Sunday, July 11, 2010

The Knife of Never Letting Go by Patrick Ness

Todd Hewitt is the only boy in a town of men. Ever since the settlers were infected with the Noise germ, Todd can hear everything the men think, and they hear everything he thinks. Todd is just a month away from becoming a man, but in the midst of the cacophony, he knows that the town is hiding something from him — something so awful Todd is forced to flee with only his dog, whose simple, loyal voice he hears too. With hostile men from the town in pursuit, the two stumble upon a strange and eerily silent creature: a girl. Who is she? Why wasn't she killed by the germ like all the females on New World? Propelled by Todd's gritty narration, readers are in for a white-knuckle journey in which a boy on the cusp of manhood must unlearn everything he knows in order to figure out who he truly is. Taken from Goodreads.

I checked this out some months ago, but could barely get through the first chapter because it was too . . . weird. After seeing that the third one (yes, another trilogy) is due to come out this fall, and stumbling upon more raves over this book, I decided to give it another go. I think I should address my initial hang-ups, because I think there are others who would shy away from The Knife of Never Letting Go for the same reasons.

First, the language. The voice of Todd, and a handful of other characters, read the way I always imagined The Blue Fugates (you know - the Blue People of Kentucky/West Virginia) would probably sound. Thick southern drawls where creatures are "creachures" and lots of "a-ridin off" and "ain't ya's" and certain men's Noise is IN Different font. This can either be an effective attention-grabber or a jarring distraction - I think it's supposed to be both, actually. I like it. Ness wisely uses language, punctuation (or the lack thereof), and font choice to evoke a certain momentum or emotion. For example:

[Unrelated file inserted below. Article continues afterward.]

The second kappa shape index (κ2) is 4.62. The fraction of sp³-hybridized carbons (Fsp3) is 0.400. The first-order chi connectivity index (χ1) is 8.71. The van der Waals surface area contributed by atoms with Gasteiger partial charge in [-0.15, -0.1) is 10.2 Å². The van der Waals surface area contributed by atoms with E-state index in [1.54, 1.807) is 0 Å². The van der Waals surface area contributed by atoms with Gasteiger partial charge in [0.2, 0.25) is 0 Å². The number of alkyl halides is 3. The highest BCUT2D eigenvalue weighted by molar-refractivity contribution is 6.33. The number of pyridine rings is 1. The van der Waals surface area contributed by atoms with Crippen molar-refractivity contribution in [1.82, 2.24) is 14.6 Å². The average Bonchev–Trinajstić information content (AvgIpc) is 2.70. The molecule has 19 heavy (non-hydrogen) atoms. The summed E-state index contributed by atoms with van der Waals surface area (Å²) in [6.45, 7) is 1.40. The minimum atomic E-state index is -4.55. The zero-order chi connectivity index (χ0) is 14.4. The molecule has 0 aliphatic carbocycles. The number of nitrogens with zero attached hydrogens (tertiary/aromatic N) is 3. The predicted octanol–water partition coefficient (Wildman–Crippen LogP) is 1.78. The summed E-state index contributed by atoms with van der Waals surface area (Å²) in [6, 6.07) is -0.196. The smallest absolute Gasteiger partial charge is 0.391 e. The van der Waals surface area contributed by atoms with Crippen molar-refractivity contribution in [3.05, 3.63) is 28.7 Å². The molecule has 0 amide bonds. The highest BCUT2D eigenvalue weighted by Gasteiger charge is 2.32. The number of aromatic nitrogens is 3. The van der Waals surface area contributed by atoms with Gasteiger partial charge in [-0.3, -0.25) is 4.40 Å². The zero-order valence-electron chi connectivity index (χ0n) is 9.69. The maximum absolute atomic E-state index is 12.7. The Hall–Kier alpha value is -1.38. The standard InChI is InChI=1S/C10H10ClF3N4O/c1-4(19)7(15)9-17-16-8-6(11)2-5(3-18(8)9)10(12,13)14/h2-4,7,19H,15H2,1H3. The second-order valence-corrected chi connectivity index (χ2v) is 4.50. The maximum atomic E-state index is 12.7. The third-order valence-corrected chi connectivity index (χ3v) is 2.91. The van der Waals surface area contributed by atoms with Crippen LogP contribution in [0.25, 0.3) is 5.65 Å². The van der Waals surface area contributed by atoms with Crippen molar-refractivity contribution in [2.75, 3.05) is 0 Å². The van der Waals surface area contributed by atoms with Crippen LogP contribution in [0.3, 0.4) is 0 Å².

"And he's grabbing her by the neck with one hand and smashing a cloth over her nose and mouth with the other and as I call out and take a step forward I hear her scream from beneath it and she tries to fight with her hands but Aaron's holding her tight and by the time I've taken my second and third steps she's already swooning from whatever's on the cloth and on my fourth and fifth steps he's dropping her to the ground and Manchee is still in my arms and on my sixth step he's reaching behind his back and I don't have my knife and I have Manchee with me and I can only run toward him and on my seventh step I see him bring around a wooden staff that's been strapped to his back and it swings thru the air and strikes me full on the side of my head with a CRACK . . ."

The Punctuation Rejection works well to keep the scene fast and gripping. Love it.

Initial Hang Up #2: there is this creepy aura about this world Todd lives in. The whole environments feels like the color of the cover - like the way the sky looks when there has been a huge fire. Red-orangey gray without true sunlight, swamps and tumbleweeds and poverty and cruelty. The Noise of the men is usually desperate, bleak, and hopeless. And while Todd hints at some of the things he regularly sees in the Noise of their memories of women, it never gets graphic or offensive.

I think when I did my First Attempted Reading I just wasn't in the mood for something dark and despairing. Now that I've rejected the pleasurable things in life and have begun kicking puppies and making rude gestures to old people I guess this genre is more fitting to me now. Anyway. I found this to be a great read; compelling characters, fast-paced storytelling, gripping suspense and a dash of mystery.

Highly recommended to dystopian/sci-fi fans.

Book source: Local library.

1 comment:

  1. down with the puppies! and manatees too. glad you like these books...they're definitely not a cheerful walk in the butterfly-sprinkled meadow, but they're still awesome, and i have some hope for a not-completely-devastating ending to the trilogy (haven't gotten hold of monsters of men yet).